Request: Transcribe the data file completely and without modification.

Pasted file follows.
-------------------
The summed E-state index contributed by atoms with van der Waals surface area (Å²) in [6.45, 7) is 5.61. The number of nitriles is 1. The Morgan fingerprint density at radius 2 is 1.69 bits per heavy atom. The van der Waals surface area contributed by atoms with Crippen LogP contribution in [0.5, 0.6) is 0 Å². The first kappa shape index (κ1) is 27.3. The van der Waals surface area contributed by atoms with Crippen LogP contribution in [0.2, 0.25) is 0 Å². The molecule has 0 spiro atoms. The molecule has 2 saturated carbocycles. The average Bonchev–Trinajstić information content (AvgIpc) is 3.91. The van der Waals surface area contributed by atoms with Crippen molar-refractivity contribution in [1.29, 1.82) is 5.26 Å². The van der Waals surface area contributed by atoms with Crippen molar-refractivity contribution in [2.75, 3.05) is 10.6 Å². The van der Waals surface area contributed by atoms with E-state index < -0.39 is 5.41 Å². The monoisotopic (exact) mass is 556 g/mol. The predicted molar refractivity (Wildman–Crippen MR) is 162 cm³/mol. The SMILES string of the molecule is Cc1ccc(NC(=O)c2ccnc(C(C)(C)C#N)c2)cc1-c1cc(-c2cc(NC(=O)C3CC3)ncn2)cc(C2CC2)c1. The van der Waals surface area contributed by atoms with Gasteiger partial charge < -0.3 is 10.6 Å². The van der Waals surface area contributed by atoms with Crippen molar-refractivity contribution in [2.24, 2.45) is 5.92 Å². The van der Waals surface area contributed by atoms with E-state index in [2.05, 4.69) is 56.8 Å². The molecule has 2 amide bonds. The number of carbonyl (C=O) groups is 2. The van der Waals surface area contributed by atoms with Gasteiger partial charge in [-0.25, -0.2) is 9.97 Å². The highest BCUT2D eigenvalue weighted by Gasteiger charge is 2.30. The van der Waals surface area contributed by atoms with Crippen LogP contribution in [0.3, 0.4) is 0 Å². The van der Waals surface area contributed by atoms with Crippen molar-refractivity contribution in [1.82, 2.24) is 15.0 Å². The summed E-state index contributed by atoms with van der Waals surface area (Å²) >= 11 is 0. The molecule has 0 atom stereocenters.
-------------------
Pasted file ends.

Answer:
The summed E-state index contributed by atoms with van der Waals surface area (Å²) in [6.45, 7) is 5.61. The number of nitriles is 1. The Morgan fingerprint density at radius 2 is 1.69 bits per heavy atom. The van der Waals surface area contributed by atoms with Crippen LogP contribution in [0.5, 0.6) is 0 Å². The first kappa shape index (κ1) is 27.3. The van der Waals surface area contributed by atoms with Crippen LogP contribution in [0.2, 0.25) is 0 Å². The molecule has 0 spiro atoms. The molecule has 2 saturated carbocycles. The average Bonchev–Trinajstić information content (AvgIpc) is 3.91. The van der Waals surface area contributed by atoms with Crippen molar-refractivity contribution in [1.29, 1.82) is 5.26 Å². The van der Waals surface area contributed by atoms with Crippen molar-refractivity contribution in [2.75, 3.05) is 10.6 Å². The van der Waals surface area contributed by atoms with E-state index < -0.39 is 5.41 Å². The monoisotopic (exact) mass is 556 g/mol. The predicted molar refractivity (Wildman–Crippen MR) is 162 cm³/mol. The SMILES string of the molecule is Cc1ccc(NC(=O)c2ccnc(C(C)(C)C#N)c2)cc1-c1cc(-c2cc(NC(=O)C3CC3)ncn2)cc(C2CC2)c1. The van der Waals surface area contributed by atoms with Gasteiger partial charge < -0.3 is 10.6 Å². The van der Waals surface area contributed by atoms with Crippen molar-refractivity contribution in [2.24, 2.45) is 5.92 Å². The van der Waals surface area contributed by atoms with E-state index in [2.05, 4.69) is 56.8 Å². The molecule has 2 amide bonds. The number of carbonyl (C=O) groups is 2. The van der Waals surface area contributed by atoms with Gasteiger partial charge in [-0.25, -0.2) is 9.97 Å². The highest BCUT2D eigenvalue weighted by Gasteiger charge is 2.30. The van der Waals surface area contributed by atoms with Crippen LogP contribution in [0.3, 0.4) is 0 Å². The van der Waals surface area contributed by atoms with Crippen molar-refractivity contribution in [1.82, 2.24) is 15.0 Å². The summed E-state index contributed by atoms with van der Waals surface area (Å²) >= 11 is 0. The molecule has 0 atom stereocenters.